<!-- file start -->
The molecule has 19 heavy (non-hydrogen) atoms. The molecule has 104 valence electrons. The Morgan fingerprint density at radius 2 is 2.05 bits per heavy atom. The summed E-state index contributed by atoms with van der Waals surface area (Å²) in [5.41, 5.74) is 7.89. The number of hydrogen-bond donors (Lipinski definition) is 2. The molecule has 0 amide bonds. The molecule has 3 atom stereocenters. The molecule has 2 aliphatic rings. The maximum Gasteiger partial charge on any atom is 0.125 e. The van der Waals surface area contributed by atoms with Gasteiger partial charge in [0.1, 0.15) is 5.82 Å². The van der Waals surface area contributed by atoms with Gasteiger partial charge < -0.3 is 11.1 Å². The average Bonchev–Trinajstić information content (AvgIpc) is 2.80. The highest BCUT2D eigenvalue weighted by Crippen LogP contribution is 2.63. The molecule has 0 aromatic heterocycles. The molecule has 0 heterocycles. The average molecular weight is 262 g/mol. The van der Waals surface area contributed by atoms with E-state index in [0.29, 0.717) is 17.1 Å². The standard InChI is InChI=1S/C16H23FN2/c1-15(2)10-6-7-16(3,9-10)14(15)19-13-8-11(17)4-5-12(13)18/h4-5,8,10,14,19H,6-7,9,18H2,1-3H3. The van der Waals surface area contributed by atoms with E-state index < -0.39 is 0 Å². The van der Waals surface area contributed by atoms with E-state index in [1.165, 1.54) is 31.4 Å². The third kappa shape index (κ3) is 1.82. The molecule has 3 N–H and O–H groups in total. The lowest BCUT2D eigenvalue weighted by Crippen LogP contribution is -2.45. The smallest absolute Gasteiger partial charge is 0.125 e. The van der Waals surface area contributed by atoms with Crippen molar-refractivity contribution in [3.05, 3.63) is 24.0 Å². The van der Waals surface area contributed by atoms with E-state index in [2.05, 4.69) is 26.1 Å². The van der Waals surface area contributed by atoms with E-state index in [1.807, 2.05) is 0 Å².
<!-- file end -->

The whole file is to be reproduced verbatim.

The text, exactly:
The molecule has 19 heavy (non-hydrogen) atoms. The molecule has 104 valence electrons. The Morgan fingerprint density at radius 2 is 2.05 bits per heavy atom. The summed E-state index contributed by atoms with van der Waals surface area (Å²) in [5.41, 5.74) is 7.89. The number of hydrogen-bond donors (Lipinski definition) is 2. The molecule has 0 amide bonds. The molecule has 3 atom stereocenters. The molecule has 2 aliphatic rings. The maximum Gasteiger partial charge on any atom is 0.125 e. The van der Waals surface area contributed by atoms with Gasteiger partial charge in [0.1, 0.15) is 5.82 Å². The van der Waals surface area contributed by atoms with Gasteiger partial charge < -0.3 is 11.1 Å². The average Bonchev–Trinajstić information content (AvgIpc) is 2.80. The highest BCUT2D eigenvalue weighted by Crippen LogP contribution is 2.63. The molecule has 0 aromatic heterocycles. The molecule has 0 heterocycles. The average molecular weight is 262 g/mol. The van der Waals surface area contributed by atoms with E-state index in [0.29, 0.717) is 17.1 Å². The standard InChI is InChI=1S/C16H23FN2/c1-15(2)10-6-7-16(3,9-10)14(15)19-13-8-11(17)4-5-12(13)18/h4-5,8,10,14,19H,6-7,9,18H2,1-3H3. The van der Waals surface area contributed by atoms with E-state index < -0.39 is 0 Å². The van der Waals surface area contributed by atoms with E-state index in [1.165, 1.54) is 31.4 Å². The third kappa shape index (κ3) is 1.82. The molecule has 3 N–H and O–H groups in total. The lowest BCUT2D eigenvalue weighted by Crippen LogP contribution is -2.45. The smallest absolute Gasteiger partial charge is 0.125 e. The van der Waals surface area contributed by atoms with Crippen molar-refractivity contribution in [3.05, 3.63) is 24.0 Å². The van der Waals surface area contributed by atoms with E-state index in [2.05, 4.69) is 26.1 Å². The van der Waals surface area contributed by atoms with E-state index in [1.807, 2.05) is 0 Å².